A: I don't think people know what they want until they hear it. I don't think they want a lot of soap box oratory. I think what they want is lyrics that are honest. Lyrics to me are like electricity in that you can't see electricity; it's only when you switch on the light that you see what it is. In that sense, I think lyrics are similar. It's the listening of the song that switches on the light. A good lyric is something that is said simply, but has that energy that when listeners hear it; it has a meaning for them. I think a good lyric has a universal meaning for anybody. I don't think it should be something that only smart people could understand. I think it is simply a lyric that communicates. But, I am sick of "you and me babe." When I think about songs like "Imagine," now that's a meaningful song. That's the sort of song if I could, I'd love to write. You can only write relationship songs so long. There's enough relationship songs in the world already. I always struggle to find some unusual twist in something.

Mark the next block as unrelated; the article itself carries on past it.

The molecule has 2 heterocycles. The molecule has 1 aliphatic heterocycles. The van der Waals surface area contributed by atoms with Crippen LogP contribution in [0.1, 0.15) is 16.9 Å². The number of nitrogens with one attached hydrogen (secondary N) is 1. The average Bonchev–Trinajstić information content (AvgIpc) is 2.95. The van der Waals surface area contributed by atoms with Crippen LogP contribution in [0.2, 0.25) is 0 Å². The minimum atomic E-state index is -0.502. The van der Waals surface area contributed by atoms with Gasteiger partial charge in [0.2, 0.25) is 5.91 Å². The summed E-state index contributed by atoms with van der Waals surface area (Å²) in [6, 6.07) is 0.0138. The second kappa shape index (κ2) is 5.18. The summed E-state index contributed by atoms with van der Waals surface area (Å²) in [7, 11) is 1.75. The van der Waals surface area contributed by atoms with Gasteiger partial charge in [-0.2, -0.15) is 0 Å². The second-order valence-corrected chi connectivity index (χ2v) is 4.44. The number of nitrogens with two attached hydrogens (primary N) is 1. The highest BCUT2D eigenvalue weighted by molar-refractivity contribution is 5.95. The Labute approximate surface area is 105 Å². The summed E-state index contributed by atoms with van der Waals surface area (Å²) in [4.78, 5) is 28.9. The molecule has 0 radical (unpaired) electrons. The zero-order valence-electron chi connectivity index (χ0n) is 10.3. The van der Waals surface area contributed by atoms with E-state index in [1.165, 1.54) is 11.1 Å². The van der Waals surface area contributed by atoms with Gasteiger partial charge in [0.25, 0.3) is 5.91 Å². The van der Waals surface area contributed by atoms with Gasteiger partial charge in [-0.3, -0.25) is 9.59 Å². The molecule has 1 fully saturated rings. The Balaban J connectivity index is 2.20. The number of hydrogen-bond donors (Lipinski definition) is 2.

Q: Could you write a song that would start a new dance craze?
A: I've never thought of doing that. (Laughs) It's an interesting concept. I once wrote a Christmas song, and it still gets played today. But, you know, I didn't sit down and say, "I'll write a Christmas song." I wrote this thing and said, "What is it?" And then it occurred to me it was a Christmas song. And so, I think it's a question of fate. Songs flow through you rather than you invent them. At least that's the way I think the best songs happen.
Editor's note: Gary James files his interviews from Syracuse, NY.